4. Younger Southern Baptists are all over the spectrum when it comes to eschatology.
I don’t have surveys to back this up, but my hunch is that thirty years ago, most conservative Southern Baptists would have placed themselves firmly in the premillennial, pretribulation Rapture camp regarding the end times. Dispensationalism reigned supreme for decades, even if prominent Southern Baptists throughout history like E.Y. Mullins and Herschel Hobbs did not hold this view.
Among young Southern Baptists today, Dispensationalism is on the decline and diversity is the norm. Whenever I talk to young guys about their eschatology, they run the spectrum from amillennial, to historic premillennial, to post-tribulation Rapture, to partial preterism. I’ve even met a couple of postmillennial Southern Baptists (a happy, hopeful minority!). But I meet very few traditional Dispensationalists. Left Behind was perhaps the best and worst thing to ever happen to Dispensationalism. The books popularized it for the masses and made it a punchline for the next generation.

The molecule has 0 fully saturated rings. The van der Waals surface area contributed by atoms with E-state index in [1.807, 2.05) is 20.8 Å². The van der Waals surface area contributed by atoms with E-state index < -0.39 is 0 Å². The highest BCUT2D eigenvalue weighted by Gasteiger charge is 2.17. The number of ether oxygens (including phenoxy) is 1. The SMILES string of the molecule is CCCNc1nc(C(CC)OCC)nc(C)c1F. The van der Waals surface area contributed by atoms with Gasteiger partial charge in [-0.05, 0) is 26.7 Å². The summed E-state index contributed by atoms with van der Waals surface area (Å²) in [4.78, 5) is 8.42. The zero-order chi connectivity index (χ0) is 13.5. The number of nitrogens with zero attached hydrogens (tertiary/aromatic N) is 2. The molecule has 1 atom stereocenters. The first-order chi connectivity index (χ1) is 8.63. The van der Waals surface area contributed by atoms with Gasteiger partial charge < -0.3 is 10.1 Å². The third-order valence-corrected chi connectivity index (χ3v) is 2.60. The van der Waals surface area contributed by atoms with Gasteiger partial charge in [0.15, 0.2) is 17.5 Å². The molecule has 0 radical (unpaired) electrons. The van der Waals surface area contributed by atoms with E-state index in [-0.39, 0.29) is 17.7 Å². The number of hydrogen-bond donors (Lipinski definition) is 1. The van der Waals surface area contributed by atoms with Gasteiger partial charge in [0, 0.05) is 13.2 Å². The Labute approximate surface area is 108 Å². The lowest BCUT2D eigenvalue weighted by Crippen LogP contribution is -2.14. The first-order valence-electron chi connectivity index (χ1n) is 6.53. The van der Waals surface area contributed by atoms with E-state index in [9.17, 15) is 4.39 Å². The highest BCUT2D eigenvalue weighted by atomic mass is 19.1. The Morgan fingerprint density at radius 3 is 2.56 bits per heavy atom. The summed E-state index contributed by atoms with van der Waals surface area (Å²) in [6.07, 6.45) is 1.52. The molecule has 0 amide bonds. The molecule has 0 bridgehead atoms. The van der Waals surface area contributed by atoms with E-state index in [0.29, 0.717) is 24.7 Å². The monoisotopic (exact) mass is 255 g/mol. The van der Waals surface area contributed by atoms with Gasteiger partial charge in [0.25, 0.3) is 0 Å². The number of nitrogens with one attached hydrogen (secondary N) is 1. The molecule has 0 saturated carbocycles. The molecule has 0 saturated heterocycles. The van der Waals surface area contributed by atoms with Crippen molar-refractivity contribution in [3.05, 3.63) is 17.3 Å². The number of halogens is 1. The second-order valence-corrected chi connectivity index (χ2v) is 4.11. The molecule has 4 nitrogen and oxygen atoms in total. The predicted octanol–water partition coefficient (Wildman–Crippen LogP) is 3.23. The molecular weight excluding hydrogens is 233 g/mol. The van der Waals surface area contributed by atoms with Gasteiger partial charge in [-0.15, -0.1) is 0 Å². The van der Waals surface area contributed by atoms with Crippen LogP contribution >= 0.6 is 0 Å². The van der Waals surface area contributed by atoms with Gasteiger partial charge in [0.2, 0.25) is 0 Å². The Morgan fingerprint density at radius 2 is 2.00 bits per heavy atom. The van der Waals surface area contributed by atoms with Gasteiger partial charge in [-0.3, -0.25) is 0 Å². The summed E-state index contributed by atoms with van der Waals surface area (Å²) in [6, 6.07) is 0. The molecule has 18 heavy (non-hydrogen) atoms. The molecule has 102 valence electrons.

5. Younger Southern Baptists are focused more on local church ministry and less on Convention meetings.
Last summer, several older pastors noted the difference in atmosphere between the Convention meeting in Houston and the SEND North America conference at Prestonwood. The Convention meeting was sparsely attended and largely filled with denominational protocol, entity reports, and voting sessions. SEND North America was overflowing with energy, excitement, and the schedule was filled with breakout sessions that ran the gamut from church revitalization to church planting to counseling, etc. It was far more multigenerational, far less formal, and designed around pastoral equipping.
As a young Southern Baptist, I find Wax’s observations spot on. My acquaintances within the convention around my age all fit the findings within this article. There is one thing that is not mentioned in the blogpost that is underneath these observations – there is a major rift between the younger generation and the older generation. Many (not all) in the older generation see the younger as being “radical” and pushing the envelope too much whereas the younger tend to be view the older as being too staunch in tradition. However, both generations want the same thing – the gospel to be spread. The question I am continuously asking is: How do we overcome the barrier and partner for the sake of the gospel?